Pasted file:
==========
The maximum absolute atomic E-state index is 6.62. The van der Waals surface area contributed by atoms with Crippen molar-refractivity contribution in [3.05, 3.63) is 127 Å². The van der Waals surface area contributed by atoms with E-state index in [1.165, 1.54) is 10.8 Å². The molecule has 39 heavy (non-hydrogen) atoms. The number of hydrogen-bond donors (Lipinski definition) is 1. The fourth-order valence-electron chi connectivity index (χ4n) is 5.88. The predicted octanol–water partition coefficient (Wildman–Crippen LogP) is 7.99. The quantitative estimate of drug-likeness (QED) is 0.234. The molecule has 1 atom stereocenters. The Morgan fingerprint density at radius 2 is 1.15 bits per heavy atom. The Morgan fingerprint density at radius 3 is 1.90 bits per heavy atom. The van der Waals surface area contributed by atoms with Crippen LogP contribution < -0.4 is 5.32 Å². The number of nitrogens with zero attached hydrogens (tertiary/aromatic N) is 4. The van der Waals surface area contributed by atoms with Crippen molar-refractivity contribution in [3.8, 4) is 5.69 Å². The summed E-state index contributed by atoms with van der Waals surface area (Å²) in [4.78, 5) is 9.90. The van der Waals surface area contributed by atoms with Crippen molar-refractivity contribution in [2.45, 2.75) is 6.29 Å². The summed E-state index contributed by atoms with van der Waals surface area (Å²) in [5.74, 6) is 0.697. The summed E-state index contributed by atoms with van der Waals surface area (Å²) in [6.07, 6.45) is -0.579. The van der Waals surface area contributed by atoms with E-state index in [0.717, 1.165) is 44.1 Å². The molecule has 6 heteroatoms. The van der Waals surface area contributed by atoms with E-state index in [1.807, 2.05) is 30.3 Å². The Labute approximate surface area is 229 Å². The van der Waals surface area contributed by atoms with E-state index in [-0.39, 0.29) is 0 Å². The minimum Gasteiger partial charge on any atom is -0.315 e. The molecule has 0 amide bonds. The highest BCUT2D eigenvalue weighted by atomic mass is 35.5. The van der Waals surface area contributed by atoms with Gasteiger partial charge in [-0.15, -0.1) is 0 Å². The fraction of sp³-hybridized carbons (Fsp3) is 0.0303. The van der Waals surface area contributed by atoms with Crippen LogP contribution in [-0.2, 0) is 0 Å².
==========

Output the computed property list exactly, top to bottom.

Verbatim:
The maximum absolute atomic E-state index is 6.62. The van der Waals surface area contributed by atoms with Crippen molar-refractivity contribution in [3.05, 3.63) is 127 Å². The van der Waals surface area contributed by atoms with E-state index in [1.165, 1.54) is 10.8 Å². The molecule has 39 heavy (non-hydrogen) atoms. The number of hydrogen-bond donors (Lipinski definition) is 1. The fourth-order valence-electron chi connectivity index (χ4n) is 5.88. The predicted octanol–water partition coefficient (Wildman–Crippen LogP) is 7.99. The quantitative estimate of drug-likeness (QED) is 0.234. The molecule has 1 atom stereocenters. The Morgan fingerprint density at radius 2 is 1.15 bits per heavy atom. The Morgan fingerprint density at radius 3 is 1.90 bits per heavy atom. The van der Waals surface area contributed by atoms with Crippen LogP contribution < -0.4 is 5.32 Å². The number of nitrogens with zero attached hydrogens (tertiary/aromatic N) is 4. The van der Waals surface area contributed by atoms with Crippen molar-refractivity contribution in [3.8, 4) is 5.69 Å². The summed E-state index contributed by atoms with van der Waals surface area (Å²) in [4.78, 5) is 9.90. The van der Waals surface area contributed by atoms with Crippen molar-refractivity contribution in [2.45, 2.75) is 6.29 Å². The summed E-state index contributed by atoms with van der Waals surface area (Å²) in [5.74, 6) is 0.697. The summed E-state index contributed by atoms with van der Waals surface area (Å²) in [6.07, 6.45) is -0.579. The van der Waals surface area contributed by atoms with E-state index in [0.717, 1.165) is 44.1 Å². The molecule has 6 heteroatoms. The van der Waals surface area contributed by atoms with E-state index in [1.807, 2.05) is 30.3 Å². The Labute approximate surface area is 229 Å². The van der Waals surface area contributed by atoms with E-state index in [-0.39, 0.29) is 0 Å². The minimum Gasteiger partial charge on any atom is -0.315 e. The molecule has 0 amide bonds. The highest BCUT2D eigenvalue weighted by atomic mass is 35.5. The van der Waals surface area contributed by atoms with Gasteiger partial charge in [-0.15, -0.1) is 0 Å². The fraction of sp³-hybridized carbons (Fsp3) is 0.0303. The van der Waals surface area contributed by atoms with Crippen LogP contribution in [-0.2, 0) is 0 Å².